By Blake Neff
In an interview released Monday by NPR, President Barack Obama praised recent student protests that have rocked campuses in recent months as a “good thing,” but urged them not to “shut people up” in the process.
Obama gave a wide-ranging interview on topics from ISIS to Donald Trump, and one of the topics NPR interviewer Steve Inskeep asked him to touch upon was protests on college campuses, specifically the efforts to change Harvard Law School’s seal and to rename Yale University’s Calhoun College.
Obama decided not to comment on those two specific protest efforts, but instead decided to speak about campus protests more generally. He said he was broadly supportive of protests, but worried they sometimes become intolerant … like conservatives.
“I think it’s a healthy thing for young people to be engaged and to question authority and to ask why this instead of that, to ask tough questions about social justice,” Obama said. “I don’t want to discourage kids from doing that. [But] as I’ve said before, I do think that there have been times on college campuses where I get concerned that the unwillingness to hear other points of view can be as unhealthy on the left as on the right.”
“There have been times where you start seeing on college campuses students protesting somebody like the director of the IMF or Condi Rice speaking on a campus because they don’t like what they stand for,” Obama continued. “Well, feel free to disagree with somebody, but don’t try to just shut them up.”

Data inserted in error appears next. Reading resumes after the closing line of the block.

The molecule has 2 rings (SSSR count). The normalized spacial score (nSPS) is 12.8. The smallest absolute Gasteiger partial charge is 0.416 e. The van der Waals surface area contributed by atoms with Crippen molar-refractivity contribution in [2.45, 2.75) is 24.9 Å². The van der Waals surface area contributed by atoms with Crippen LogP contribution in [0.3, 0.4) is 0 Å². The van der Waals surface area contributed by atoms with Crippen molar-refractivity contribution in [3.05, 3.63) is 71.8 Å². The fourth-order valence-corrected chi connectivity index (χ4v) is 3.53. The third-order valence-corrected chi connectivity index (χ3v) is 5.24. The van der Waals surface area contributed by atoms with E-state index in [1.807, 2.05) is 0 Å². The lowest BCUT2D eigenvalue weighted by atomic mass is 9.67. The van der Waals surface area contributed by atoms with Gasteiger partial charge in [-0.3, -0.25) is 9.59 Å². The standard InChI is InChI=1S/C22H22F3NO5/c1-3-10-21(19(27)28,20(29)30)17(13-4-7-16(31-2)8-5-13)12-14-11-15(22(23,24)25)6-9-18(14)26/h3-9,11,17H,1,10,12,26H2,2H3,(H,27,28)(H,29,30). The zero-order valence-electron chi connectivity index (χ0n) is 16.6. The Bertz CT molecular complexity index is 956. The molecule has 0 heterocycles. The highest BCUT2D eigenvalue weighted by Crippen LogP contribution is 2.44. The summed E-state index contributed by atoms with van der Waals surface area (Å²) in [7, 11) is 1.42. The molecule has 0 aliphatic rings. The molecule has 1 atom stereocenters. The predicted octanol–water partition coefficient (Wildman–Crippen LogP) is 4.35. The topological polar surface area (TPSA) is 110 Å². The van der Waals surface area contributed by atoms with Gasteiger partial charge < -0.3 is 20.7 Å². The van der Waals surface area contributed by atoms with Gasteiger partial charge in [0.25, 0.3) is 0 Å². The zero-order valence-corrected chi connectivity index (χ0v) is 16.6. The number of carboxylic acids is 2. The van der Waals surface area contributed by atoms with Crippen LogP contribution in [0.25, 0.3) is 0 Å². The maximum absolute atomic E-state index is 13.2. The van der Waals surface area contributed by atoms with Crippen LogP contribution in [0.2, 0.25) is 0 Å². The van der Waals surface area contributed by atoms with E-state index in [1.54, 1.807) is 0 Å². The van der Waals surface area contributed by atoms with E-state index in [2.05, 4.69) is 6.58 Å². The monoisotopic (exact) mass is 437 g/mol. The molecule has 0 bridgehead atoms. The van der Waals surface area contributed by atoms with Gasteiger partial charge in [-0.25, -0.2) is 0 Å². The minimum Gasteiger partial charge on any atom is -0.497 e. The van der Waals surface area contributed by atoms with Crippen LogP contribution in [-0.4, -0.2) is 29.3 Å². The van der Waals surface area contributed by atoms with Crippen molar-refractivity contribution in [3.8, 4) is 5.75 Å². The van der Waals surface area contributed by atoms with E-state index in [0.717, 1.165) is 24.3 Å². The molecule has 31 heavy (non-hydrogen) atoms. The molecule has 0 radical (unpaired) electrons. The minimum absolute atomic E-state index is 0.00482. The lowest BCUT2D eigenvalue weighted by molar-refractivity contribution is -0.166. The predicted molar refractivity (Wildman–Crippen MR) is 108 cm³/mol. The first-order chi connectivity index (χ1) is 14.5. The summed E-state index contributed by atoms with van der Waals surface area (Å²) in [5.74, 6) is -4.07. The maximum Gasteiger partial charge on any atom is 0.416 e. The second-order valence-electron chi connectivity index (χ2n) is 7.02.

Obama’s comments come after several months of aggressive campus protests, many of them connected to the Black Lives Matter movement and other racial issues. At the University of Missouri, campus protesters drove the president out of office, and then received negative attention when a supportive professor tried to block media from covering their activism. At Yale University, faculty members Erika and Nicholas Christakis have both stopped teaching after they were targeted by protesters for an email Erika sent urging people not to get upset about Halloween costumes.
Obama cited affirmative action as a particular issue where it was important not to simply attack the other side.
“If somebody doesn’t believe in affirmative action, they may disagree — you may disagree with them,” he said. “I disagree with them, but have an argument with them. It is possible for somebody not to be racist and want a just society but believe that that is something that is inconsistent with the Constitution. And you should engage.”
Overall, though, Obama described campus activism as a “good thing,” and said he simply feared “a situation in which particular points of view that are presented respectfully and reasonably are shut down.”
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